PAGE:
I am an environmental economist at UFZ - Helmholtz Centre for Environmental Research in Leipzig, Germany. My research focus is on the economic analysis of agri-environmental policy instruments. In particular, I look at the effectiveness and efficiency of various designs of agri-environmental payment schemes. In this context, I am interested in the emerging landscape-level patterns given realistic descriptions of farmers’ behaviour and institutional settings. Much of my work has been conceptual and qualitative, but I have recently expanded my tool box to include agent-based modelling and, to a more limited extent, choice experiments.
I did my PhD (Dr. rer. pol.) in environmental economics at the Martin Luther University Halle-Wittenberg in 2017. The topic of my PhD was the economic valuation of biodiversity, with a special focus on deliberative monetary valuation. Between the topic of my PhD and my current focus, I have rather diverse research interests and have also worked and published on ecosystem service trade-offs, ecosystem services & property rights, farmers’ behavioural characteristics, governance and ethics of genome-edited food, growth imperatives and the democratic deficits in the degrowth debate. Check out my publication list and the Research tab for more information and detail.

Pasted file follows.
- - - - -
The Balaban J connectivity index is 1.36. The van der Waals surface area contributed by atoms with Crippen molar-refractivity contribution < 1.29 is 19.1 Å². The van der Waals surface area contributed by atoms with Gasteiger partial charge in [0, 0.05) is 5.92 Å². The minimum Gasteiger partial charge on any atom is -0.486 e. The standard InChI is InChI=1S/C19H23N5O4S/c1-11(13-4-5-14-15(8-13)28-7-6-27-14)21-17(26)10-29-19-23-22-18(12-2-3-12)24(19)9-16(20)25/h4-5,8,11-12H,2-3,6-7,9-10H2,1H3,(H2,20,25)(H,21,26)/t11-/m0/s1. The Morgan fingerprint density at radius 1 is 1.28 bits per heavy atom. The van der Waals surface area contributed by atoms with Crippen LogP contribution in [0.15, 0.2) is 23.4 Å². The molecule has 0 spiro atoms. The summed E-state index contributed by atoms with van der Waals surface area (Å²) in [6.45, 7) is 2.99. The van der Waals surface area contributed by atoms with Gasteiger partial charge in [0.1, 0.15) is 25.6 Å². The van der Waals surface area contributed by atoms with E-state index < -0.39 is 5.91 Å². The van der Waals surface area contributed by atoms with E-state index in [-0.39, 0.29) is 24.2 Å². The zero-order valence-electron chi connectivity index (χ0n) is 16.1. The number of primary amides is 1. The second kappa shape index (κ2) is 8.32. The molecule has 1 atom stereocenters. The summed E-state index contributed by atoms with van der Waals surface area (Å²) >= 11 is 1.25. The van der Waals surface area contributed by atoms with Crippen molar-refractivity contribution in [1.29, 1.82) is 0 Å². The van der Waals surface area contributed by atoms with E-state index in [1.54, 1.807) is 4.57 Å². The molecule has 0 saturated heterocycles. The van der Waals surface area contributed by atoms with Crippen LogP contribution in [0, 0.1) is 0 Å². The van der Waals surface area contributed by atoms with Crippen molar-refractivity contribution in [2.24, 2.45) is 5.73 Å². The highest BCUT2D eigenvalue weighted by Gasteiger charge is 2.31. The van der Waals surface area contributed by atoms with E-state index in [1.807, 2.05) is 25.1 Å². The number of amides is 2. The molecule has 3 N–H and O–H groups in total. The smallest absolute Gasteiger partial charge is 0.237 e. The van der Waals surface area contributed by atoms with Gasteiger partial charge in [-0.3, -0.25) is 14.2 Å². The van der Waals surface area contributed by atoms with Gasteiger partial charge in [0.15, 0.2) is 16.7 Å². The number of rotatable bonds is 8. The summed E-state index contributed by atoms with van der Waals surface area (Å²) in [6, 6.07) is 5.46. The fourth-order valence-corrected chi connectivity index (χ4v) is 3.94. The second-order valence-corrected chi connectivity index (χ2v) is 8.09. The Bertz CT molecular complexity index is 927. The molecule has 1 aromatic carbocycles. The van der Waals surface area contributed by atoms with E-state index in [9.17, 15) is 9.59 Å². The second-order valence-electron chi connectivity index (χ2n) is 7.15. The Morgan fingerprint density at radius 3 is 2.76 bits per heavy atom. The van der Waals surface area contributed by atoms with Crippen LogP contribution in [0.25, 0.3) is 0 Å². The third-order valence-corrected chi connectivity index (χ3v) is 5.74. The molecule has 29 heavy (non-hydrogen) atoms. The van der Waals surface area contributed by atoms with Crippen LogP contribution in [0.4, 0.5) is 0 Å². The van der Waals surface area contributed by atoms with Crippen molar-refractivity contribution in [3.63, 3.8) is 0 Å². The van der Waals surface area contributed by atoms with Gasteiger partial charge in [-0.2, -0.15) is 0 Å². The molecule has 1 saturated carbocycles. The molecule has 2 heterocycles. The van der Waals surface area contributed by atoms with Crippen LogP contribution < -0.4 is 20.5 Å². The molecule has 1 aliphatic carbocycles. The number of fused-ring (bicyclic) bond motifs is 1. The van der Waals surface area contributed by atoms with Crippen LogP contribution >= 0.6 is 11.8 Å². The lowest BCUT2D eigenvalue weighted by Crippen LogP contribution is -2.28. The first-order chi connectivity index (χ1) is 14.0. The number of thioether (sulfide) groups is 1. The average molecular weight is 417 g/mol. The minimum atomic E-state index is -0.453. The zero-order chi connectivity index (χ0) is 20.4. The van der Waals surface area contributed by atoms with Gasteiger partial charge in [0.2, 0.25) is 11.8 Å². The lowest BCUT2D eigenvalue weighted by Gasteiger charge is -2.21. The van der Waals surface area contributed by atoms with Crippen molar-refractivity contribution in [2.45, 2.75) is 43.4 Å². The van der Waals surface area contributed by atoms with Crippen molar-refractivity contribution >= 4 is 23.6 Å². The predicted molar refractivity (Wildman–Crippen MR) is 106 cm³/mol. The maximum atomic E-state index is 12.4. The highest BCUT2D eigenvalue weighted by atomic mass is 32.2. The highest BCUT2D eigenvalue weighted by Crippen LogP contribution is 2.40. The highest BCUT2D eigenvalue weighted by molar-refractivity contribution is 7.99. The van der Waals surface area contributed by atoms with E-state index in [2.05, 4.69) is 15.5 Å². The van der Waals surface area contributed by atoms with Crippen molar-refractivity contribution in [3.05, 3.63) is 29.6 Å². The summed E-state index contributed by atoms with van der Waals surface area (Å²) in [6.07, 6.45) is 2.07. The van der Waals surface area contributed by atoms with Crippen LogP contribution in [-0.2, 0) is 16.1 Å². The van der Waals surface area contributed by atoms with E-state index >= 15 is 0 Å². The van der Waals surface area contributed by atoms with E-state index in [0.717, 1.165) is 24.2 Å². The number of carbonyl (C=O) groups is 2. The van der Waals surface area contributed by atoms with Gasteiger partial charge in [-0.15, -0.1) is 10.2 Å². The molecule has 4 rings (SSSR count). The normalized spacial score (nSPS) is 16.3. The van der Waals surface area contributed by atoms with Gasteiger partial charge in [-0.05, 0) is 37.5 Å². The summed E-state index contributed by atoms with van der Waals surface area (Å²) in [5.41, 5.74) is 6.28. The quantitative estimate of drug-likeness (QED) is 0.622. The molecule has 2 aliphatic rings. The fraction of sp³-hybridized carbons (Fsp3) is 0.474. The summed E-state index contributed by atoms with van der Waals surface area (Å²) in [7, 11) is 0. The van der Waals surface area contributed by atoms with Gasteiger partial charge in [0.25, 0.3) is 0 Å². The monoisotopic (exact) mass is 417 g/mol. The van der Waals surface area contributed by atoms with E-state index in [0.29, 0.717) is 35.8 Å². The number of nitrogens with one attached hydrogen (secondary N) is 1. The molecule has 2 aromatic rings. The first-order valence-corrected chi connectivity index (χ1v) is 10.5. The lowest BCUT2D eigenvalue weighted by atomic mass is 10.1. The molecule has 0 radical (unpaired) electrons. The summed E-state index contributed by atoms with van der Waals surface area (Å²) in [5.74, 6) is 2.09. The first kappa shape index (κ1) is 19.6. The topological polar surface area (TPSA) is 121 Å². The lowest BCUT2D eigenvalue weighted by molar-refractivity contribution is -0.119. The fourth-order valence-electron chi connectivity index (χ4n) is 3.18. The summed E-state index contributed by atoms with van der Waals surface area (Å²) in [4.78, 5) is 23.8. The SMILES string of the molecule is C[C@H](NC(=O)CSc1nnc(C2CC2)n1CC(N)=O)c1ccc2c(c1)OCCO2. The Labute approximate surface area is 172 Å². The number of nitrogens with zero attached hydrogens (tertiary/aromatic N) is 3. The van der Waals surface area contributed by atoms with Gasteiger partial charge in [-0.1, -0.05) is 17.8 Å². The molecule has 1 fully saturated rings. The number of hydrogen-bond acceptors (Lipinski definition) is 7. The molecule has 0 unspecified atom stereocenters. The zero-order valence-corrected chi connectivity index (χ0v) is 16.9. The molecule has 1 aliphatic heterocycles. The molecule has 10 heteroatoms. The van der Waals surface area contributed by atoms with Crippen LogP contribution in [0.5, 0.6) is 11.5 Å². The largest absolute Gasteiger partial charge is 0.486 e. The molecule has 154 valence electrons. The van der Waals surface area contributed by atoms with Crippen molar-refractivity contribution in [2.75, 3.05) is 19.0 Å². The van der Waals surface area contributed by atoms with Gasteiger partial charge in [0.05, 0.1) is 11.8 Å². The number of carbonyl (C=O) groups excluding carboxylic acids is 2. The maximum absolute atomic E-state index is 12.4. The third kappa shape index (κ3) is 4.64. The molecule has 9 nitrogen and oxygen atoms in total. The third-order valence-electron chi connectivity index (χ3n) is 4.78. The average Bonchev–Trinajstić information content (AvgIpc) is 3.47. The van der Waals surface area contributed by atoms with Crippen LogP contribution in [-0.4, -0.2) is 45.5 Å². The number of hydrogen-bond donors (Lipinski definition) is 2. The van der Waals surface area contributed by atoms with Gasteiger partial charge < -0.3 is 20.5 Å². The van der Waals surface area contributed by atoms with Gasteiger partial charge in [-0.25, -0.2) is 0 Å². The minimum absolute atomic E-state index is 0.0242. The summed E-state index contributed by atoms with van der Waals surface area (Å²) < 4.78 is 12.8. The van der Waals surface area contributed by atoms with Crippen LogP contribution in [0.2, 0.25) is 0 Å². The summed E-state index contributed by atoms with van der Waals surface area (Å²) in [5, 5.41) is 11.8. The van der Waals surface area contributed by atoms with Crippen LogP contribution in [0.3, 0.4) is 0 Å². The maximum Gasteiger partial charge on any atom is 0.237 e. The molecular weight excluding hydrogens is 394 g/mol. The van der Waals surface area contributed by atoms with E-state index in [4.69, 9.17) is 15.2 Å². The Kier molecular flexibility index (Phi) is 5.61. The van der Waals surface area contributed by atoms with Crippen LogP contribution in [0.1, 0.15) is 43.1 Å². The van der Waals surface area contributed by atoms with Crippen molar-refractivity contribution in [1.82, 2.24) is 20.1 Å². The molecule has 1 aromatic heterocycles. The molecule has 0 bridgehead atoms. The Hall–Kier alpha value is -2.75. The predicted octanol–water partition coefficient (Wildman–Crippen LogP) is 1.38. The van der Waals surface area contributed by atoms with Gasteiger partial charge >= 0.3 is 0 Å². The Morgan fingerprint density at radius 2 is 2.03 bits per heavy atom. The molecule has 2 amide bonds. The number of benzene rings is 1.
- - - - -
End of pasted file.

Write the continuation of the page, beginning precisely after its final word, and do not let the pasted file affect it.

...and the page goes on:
While working at a research-only centre, I have some teaching experience, including a course on conservation economics (Naturschutzökonomik) that I have been giving at the Hochschule Anhalt in Bernburg since 2017.
Before discovering economics I did my bachelor’s in cultural studies (focus on Russia and ex-Yugoslavia). I am married and father of two. In my free time I enjoy drinking tea, listening to jazz, reading (philosophy, SF and fantasy) and watching arthouse films.